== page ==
BSE Sensex
A woman speaks on her phone as she walks past the Bombay Stock Exchange (BSE) building in Mumbai.Reuters

Losses witnessed in domestic stock markets last week were the worst since December 2011. The equity markets came under heavy selling pressure due to uncertainty over monsoon and lower-than-expected rate cuts by the Reserve Bank of India (RBI) on 2 June at its review meeting.

Benchmark indices posted a 4 percent decline in the week ended Friday, with the BSE Sensex falling by 1,059.95 points, or 3.8 percent to close the week at 26,768.49 points.

The RBI cut repo rate by 25bps to 7.25 per cent on Tuesday for the third time this year, as easing inflation and falling industrial production provided scope for the central bank to boost the economy with rate cut. But it fell short of expectations.

"The market had high expectation towards rate cut in the monetary policy update. Though it was as per expectations, the caveats are impacting the market negatively," Vinod Nair, the head of fundamental research with Geojit BNP Paribas, told IANS.

However, RBI Governor Raghuram Rajam cautioned that a deficient rainfall was the biggest risk ahead for the economy.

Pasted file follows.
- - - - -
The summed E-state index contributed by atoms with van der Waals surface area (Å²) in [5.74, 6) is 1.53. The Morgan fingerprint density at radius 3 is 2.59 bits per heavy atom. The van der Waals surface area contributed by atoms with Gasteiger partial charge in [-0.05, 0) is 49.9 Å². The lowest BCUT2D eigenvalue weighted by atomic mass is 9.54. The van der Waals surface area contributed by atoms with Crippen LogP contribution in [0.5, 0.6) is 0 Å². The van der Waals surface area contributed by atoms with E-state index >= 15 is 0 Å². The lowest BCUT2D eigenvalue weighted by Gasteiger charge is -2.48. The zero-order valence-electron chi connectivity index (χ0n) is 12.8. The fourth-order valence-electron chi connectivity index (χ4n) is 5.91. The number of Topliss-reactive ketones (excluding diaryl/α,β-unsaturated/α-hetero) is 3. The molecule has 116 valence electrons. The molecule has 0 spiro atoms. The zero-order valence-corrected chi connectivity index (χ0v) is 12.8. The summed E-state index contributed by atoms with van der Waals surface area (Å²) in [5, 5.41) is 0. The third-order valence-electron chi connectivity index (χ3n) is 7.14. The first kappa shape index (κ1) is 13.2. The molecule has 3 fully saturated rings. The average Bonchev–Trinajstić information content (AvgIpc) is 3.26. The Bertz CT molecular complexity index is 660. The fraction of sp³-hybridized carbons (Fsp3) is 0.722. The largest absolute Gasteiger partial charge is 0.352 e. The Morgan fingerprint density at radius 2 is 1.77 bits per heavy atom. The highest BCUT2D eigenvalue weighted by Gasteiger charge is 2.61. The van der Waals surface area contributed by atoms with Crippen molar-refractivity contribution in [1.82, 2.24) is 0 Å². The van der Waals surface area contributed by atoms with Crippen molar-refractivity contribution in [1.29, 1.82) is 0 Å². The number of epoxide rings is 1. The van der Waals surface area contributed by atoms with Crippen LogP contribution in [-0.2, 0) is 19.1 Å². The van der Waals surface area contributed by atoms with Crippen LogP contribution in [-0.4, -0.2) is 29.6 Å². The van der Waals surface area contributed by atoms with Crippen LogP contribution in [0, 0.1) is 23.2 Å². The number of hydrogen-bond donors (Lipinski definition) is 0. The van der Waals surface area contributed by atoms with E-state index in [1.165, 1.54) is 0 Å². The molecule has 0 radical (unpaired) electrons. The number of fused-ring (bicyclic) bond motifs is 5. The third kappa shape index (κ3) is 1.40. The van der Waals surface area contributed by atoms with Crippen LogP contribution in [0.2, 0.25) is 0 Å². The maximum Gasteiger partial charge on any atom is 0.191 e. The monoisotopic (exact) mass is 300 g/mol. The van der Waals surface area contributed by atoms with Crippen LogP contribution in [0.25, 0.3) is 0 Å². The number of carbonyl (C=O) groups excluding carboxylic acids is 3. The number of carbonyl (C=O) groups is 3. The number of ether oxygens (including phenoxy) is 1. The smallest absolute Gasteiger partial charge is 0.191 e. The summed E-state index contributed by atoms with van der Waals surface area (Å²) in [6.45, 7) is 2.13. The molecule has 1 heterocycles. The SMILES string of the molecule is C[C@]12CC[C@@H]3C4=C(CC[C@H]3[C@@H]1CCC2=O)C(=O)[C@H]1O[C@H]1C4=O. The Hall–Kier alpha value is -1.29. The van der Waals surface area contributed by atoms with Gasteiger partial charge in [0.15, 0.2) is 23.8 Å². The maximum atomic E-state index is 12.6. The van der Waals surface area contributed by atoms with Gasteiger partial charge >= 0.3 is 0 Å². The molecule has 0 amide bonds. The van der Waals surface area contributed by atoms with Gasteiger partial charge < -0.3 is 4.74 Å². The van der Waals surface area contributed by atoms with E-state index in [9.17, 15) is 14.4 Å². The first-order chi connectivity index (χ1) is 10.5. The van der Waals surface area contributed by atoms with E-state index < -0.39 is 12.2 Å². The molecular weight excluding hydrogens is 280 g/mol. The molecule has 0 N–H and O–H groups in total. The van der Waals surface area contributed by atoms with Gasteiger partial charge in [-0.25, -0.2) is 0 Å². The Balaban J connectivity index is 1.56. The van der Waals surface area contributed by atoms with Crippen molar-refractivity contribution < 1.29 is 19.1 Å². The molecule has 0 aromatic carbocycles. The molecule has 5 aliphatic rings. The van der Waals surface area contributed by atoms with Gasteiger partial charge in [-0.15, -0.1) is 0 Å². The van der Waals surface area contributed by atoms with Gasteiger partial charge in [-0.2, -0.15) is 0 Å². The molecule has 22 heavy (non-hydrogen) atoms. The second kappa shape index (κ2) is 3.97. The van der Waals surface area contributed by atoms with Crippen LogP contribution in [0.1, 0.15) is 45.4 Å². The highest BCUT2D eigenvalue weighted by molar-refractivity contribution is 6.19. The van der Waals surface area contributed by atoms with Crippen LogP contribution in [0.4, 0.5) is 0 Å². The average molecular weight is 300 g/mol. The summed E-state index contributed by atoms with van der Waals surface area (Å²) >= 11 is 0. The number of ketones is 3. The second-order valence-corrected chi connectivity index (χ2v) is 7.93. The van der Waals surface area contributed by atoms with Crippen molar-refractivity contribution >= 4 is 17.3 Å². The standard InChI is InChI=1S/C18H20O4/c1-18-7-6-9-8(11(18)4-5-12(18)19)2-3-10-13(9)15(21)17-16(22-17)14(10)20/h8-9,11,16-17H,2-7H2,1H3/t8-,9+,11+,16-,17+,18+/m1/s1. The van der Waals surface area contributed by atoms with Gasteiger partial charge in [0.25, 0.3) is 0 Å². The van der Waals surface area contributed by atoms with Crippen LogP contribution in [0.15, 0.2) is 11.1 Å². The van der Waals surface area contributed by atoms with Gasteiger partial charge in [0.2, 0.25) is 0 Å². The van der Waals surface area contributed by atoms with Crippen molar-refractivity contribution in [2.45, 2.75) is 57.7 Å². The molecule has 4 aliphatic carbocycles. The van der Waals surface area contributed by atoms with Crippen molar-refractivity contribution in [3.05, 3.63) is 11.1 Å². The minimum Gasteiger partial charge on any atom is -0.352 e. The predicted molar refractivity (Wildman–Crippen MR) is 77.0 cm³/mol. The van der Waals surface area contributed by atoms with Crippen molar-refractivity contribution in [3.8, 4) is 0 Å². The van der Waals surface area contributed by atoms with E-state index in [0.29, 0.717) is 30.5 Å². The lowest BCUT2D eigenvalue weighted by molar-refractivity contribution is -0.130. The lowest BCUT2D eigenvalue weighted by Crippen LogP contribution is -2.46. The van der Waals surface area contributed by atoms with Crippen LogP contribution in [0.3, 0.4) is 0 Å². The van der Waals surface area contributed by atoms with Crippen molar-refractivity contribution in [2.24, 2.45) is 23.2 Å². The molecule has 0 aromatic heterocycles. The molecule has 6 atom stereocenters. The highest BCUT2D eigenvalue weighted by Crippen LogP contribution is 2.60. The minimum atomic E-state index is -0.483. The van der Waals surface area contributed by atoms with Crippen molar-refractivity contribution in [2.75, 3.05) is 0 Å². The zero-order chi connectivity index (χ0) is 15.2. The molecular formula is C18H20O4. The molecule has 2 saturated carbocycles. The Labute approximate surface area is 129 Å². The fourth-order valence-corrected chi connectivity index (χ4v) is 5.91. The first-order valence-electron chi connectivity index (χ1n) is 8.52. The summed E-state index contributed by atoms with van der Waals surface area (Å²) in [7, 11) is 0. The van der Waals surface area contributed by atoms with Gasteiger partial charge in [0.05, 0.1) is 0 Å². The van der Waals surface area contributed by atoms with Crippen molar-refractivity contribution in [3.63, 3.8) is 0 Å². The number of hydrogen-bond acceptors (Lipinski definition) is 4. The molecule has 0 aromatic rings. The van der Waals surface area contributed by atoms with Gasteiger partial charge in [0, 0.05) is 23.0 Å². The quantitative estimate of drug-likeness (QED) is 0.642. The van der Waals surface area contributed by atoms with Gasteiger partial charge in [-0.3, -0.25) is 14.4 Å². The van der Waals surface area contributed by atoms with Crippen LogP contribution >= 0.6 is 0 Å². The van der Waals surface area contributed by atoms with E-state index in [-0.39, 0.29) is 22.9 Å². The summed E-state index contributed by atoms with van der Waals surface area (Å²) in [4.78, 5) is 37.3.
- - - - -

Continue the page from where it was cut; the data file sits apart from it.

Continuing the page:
Markets were also weighed down by the government's downgrade of its forecast for monsoon rainfall this year to 88 per cent from 93 per cent earlier, raising concerns of drought in the country.

"The markets, even after a hard struggle, cannot manage to come out of bear grip and continues to languish," said Gaurav Jain, director with Hem Securities.

Nestle India's stock was in the headlines last week as its flagship product Maggi noodles was banned by several governments for having more than permissible levels of lead and MSG. The stock posted its worst losses since May 2006, declining 11 percent last week.

Other big losers include Tata Motors and Cipla. Tata Motors fell to its lowest since August 2011.

Overall, the Sensex has declined by 2.7 percent so far this year on the back of weakening sentiment among foreign investors, who are exiting due to slow pace of reforms. 

The outlook for coming weeks is contingent upon many factors, say analysts.

"Going ahead, the progress of monsoon will be closely watched, in addition to the reforms initiatives of the Government. Passage of important bills like goods and services tax are a pre-requisite for the markets to sustain and rise from current levels," said Dipen Shah, head of private client group research with Kotak Securities.